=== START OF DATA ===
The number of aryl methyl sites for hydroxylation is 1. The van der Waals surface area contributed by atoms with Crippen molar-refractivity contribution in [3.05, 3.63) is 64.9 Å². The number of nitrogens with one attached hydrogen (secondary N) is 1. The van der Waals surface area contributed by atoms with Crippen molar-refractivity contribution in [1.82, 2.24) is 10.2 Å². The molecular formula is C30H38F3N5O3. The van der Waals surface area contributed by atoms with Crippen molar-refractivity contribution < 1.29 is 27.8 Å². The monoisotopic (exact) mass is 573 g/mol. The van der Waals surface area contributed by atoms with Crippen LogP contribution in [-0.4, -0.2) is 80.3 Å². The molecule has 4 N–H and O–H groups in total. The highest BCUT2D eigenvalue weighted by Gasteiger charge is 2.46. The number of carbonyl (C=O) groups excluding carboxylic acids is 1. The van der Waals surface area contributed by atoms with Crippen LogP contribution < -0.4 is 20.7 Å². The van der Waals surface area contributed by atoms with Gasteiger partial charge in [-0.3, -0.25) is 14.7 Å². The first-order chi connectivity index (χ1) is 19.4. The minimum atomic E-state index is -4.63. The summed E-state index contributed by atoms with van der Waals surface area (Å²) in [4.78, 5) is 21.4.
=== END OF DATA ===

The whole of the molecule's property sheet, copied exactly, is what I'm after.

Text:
The number of aryl methyl sites for hydroxylation is 1. The van der Waals surface area contributed by atoms with Crippen molar-refractivity contribution in [3.05, 3.63) is 64.9 Å². The number of nitrogens with one attached hydrogen (secondary N) is 1. The van der Waals surface area contributed by atoms with Crippen molar-refractivity contribution in [1.82, 2.24) is 10.2 Å². The molecular formula is C30H38F3N5O3. The van der Waals surface area contributed by atoms with Crippen molar-refractivity contribution < 1.29 is 27.8 Å². The monoisotopic (exact) mass is 573 g/mol. The van der Waals surface area contributed by atoms with Crippen LogP contribution in [-0.4, -0.2) is 80.3 Å². The molecule has 4 N–H and O–H groups in total. The highest BCUT2D eigenvalue weighted by Gasteiger charge is 2.46. The number of carbonyl (C=O) groups excluding carboxylic acids is 1. The van der Waals surface area contributed by atoms with Crippen LogP contribution < -0.4 is 20.7 Å². The van der Waals surface area contributed by atoms with Gasteiger partial charge in [-0.3, -0.25) is 14.7 Å². The first-order chi connectivity index (χ1) is 19.4. The minimum atomic E-state index is -4.63. The summed E-state index contributed by atoms with van der Waals surface area (Å²) in [4.78, 5) is 21.4.